Love wins

In An­dre Fen­ton’s Wor­thy of Love, the young poet’s de­but novel, he tack­les body im­age from a male per­spec­tive.

The Coast - - ARTS - BY BRAN­DON YOUNG

An­dre Fen­ton, Wor­thy of Love sign­ings

Thurs­day, Novem­ber 29, 12-2pm Coles, Sco­tia Square, 5201 Duke Street and Fri­day, Novem­ber 30, 6-7:30pm Chap­ters Bay­ers Lake, 188 Chain Lake Drive

An­dre

Fen­ton wants read­ers of his de­but novel Wor­thy of Love to know there’s more to some­one than their phys­i­cal ap­pear­ance. Hav­ing his own strug­gles with body im­age, he hopes to bring a new voice to the lit­er­ary world.

“I thought it was an im­por­tant story to tell for youth that feel un­der­rep­re­sented in the young-adult fic­tion genre,” says Fen­ton. “There aren’t enough books for young men, es­pe­cially Black boys, who are strug­gling with poor body im­age, so I wanted to touch on that in the book.”

Wor­thy of Love fol­lows Adrian Carter, a mixed-raced teen from the north end who

strug­gles with poor self-im­age and bul­ly­ing. He de­cides to lose weight. When he falls for Mel Woods, a girl with a pas­sion for fit­ness, he be­gins tak­ing dan­ger­ous weight­loss mea­sures and ex­press­ing his self-es­teem is­sues in un­healthy ways which strain their re­la­tion­ship.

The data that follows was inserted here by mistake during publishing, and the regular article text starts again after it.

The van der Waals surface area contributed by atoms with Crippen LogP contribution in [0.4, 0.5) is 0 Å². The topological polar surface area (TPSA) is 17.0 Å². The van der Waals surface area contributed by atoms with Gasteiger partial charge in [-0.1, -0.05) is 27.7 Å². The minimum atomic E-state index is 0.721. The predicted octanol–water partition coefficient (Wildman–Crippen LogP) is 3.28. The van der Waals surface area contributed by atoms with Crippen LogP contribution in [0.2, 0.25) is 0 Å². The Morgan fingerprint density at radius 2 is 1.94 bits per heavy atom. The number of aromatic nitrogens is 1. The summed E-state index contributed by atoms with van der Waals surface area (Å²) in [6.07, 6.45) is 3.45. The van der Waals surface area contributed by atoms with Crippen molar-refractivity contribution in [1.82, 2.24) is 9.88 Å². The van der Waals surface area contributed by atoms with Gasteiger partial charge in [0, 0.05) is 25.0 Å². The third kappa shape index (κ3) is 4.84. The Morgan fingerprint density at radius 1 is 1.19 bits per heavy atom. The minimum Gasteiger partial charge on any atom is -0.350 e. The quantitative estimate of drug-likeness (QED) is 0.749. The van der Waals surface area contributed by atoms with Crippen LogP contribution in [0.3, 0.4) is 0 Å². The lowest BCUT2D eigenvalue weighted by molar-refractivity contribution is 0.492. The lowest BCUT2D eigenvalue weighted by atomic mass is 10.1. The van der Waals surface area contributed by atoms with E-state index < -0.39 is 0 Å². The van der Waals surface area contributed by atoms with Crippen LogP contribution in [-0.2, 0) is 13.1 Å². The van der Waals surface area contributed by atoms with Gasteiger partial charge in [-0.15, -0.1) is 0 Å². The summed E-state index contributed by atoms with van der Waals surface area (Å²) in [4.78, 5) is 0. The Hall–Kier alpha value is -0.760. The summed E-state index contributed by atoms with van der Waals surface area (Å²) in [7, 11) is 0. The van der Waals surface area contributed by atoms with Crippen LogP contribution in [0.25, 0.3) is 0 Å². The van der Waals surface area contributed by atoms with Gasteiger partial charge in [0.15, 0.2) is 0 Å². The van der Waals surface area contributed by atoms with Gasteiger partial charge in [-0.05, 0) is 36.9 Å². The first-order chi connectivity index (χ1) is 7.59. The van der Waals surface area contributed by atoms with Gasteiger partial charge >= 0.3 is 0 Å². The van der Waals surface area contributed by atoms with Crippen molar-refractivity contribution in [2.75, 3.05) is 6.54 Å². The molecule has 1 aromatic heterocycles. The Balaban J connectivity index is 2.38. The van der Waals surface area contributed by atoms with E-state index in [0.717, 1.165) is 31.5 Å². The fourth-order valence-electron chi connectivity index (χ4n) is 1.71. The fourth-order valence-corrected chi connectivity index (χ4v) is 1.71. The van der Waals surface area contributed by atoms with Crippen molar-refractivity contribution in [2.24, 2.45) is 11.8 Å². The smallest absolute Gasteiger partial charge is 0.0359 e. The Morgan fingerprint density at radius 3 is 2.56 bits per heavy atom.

“Adrian be­lieves his body im­age and how he looks makes him wor­thy,” says Fen­ton. “Through­out the story, he’s try­ing to un­learn that and know that there’s so much more to him be­sides the num­bers on the scale.”

Fen­ton, an ac­com­plished poet and as­pir­ing film­maker, has been de­vel­op­ing Wor­thy of

Love’s char­ac­ters since he was in high school. “I think that grow­ing up while writ­ing these char­ac­ters,” he says, “helped me to learn a lot about my­self and I use those life les­sons in the sto­ries.”

En­ter­ing a new and ex­cit­ing chap­ter, Fen­ton is look­ing for­ward to a fu­ture he hopes in­cludes new sto­ries, char­ac­ters and voices in Cana­dian lit­er­a­ture.

“I hope they take away the idea of em­pa­thy,” says Fen­ton of his own read­ers. “And also re­al­iz­ing that the things you do, and who you un­load on, im­pacts other peo­ple.” a

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